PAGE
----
May 112010

Herpes is a viral disease that affects your body (normally face and mouth) and the genitals. Actually there are two types of viruses HSV-1 and HSV-2 that cause this disease. HSV-1 is known to cause oral herpes and HSV-2 mostly causes genital herpes. Herpes is considered to be a serious sexually transmitted disease that has spread its web all over the world. Painful lesions are a common characteristic of this disease and its effects can be extremely serious and even fatal if proper medical advice is not sought well in time.

It’s not certain that if you are infected with HSV-1, you will suffer from oral herpes only, you can even suffer from genital herpes. The same is the case with HSV-2 virus. This disease is known to occur again and again in a person and in this sense it can be called incurable. In the very start of this disease, small blisters start appearing on the skin in bunches. Gradually, they get filled with a watery substance and become highly itchy and painful. By and by the severity/pain of this disease subsides and the blisters also burst and heal on their own.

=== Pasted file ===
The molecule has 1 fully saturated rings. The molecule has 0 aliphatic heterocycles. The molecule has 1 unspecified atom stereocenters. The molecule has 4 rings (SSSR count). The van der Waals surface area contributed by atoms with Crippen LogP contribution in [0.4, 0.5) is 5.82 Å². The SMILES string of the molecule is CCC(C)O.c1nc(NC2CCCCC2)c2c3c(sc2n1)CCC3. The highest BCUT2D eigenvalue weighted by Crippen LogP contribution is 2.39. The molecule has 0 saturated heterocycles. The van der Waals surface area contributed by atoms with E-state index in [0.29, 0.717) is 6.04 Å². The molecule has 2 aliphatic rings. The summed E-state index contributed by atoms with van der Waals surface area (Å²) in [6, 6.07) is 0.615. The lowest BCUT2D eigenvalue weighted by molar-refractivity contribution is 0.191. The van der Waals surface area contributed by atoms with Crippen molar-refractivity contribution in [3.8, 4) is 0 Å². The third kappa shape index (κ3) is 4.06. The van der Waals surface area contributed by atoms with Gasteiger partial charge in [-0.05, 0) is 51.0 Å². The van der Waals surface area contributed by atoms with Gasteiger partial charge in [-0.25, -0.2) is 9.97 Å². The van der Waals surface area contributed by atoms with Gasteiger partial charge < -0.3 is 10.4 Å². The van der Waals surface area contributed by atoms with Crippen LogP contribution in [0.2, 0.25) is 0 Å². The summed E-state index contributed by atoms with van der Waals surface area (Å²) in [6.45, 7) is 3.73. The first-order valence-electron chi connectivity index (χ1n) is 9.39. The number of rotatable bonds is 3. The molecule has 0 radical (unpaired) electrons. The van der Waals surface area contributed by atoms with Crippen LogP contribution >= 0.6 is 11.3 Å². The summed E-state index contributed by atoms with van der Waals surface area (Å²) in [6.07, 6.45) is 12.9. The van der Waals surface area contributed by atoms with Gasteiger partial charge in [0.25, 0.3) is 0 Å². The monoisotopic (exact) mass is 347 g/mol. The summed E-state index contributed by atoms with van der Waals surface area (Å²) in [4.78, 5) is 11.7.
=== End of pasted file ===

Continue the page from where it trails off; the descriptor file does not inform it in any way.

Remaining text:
In case of genital herpes, the sexual organs become deeply affected with sores, so and so that people also experience pain while urinating. In addition to this, one tends to be caught with fever, body aches, loss of appetite and swelling of the groin area. Tremendous swelling is uncommon but it certainly raises its head in a few unlucky individuals. After about a fortnight, the ‘latency time’ of the virus starts and it goes to sleep inside the body. It can get activated again for reasons best known to it. The possible causes that have been studied include menstruation, immune deficiency, stress, weakness and physical/mental shock. Its favorite abode is the nerves that lie near the spinal chord.

The Herpes virus can enter the body through a number of ways. Sexual intercourse with an infected person is one of the most common causes. It can also enter through cuts/wounds in the skin and through mucous membranes of the body. A child born to an infected mother has great chances of being affected by this disease. It’s all the more hazardous because sometimes physical signs of the disease are minimal/absent in a person, but he may be carrying a very strong infection.  Infection can even be transmitted to other people when herpes has entered the last stage.

At present there is no vaccine against this disease. Actually, viruses are so difficult to study and handle that vaccines against them has become a major challenge for the medical fraternity. Medicines such as acyclovir are available but they are only able to speed up the healing process to some extent and act as painkillers in most of the cases. However, we should be optimistic and expect a vaccination for herpes soon, seeing the advancement that is taking place in the medical field.